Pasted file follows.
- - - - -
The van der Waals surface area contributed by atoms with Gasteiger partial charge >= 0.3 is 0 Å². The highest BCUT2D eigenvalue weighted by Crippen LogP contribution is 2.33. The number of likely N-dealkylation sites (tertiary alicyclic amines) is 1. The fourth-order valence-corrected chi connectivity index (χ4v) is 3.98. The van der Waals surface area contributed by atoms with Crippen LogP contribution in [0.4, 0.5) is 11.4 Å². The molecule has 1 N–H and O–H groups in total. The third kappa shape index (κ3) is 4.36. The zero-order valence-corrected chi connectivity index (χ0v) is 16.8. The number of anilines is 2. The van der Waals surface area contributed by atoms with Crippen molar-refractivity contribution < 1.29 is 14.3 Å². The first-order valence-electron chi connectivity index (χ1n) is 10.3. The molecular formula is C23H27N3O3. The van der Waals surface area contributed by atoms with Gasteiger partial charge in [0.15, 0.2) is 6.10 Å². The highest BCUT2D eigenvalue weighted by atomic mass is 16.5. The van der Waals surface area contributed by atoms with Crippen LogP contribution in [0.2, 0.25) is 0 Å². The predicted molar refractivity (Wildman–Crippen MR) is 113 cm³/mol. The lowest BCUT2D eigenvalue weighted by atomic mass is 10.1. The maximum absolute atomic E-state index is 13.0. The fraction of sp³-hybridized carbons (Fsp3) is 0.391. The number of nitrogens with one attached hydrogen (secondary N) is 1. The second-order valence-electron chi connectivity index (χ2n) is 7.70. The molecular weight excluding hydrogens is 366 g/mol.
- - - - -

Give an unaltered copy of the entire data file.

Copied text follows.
The van der Waals surface area contributed by atoms with Gasteiger partial charge >= 0.3 is 0 Å². The highest BCUT2D eigenvalue weighted by Crippen LogP contribution is 2.33. The number of likely N-dealkylation sites (tertiary alicyclic amines) is 1. The fourth-order valence-corrected chi connectivity index (χ4v) is 3.98. The van der Waals surface area contributed by atoms with Crippen LogP contribution in [0.4, 0.5) is 11.4 Å². The molecule has 1 N–H and O–H groups in total. The third kappa shape index (κ3) is 4.36. The zero-order valence-corrected chi connectivity index (χ0v) is 16.8. The number of anilines is 2. The van der Waals surface area contributed by atoms with Crippen molar-refractivity contribution < 1.29 is 14.3 Å². The first-order valence-electron chi connectivity index (χ1n) is 10.3. The molecular formula is C23H27N3O3. The van der Waals surface area contributed by atoms with Gasteiger partial charge in [0.15, 0.2) is 6.10 Å². The highest BCUT2D eigenvalue weighted by atomic mass is 16.5. The van der Waals surface area contributed by atoms with Crippen LogP contribution in [0.2, 0.25) is 0 Å². The predicted molar refractivity (Wildman–Crippen MR) is 113 cm³/mol. The lowest BCUT2D eigenvalue weighted by atomic mass is 10.1. The maximum absolute atomic E-state index is 13.0. The fraction of sp³-hybridized carbons (Fsp3) is 0.391. The number of nitrogens with one attached hydrogen (secondary N) is 1. The second-order valence-electron chi connectivity index (χ2n) is 7.70. The molecular weight excluding hydrogens is 366 g/mol.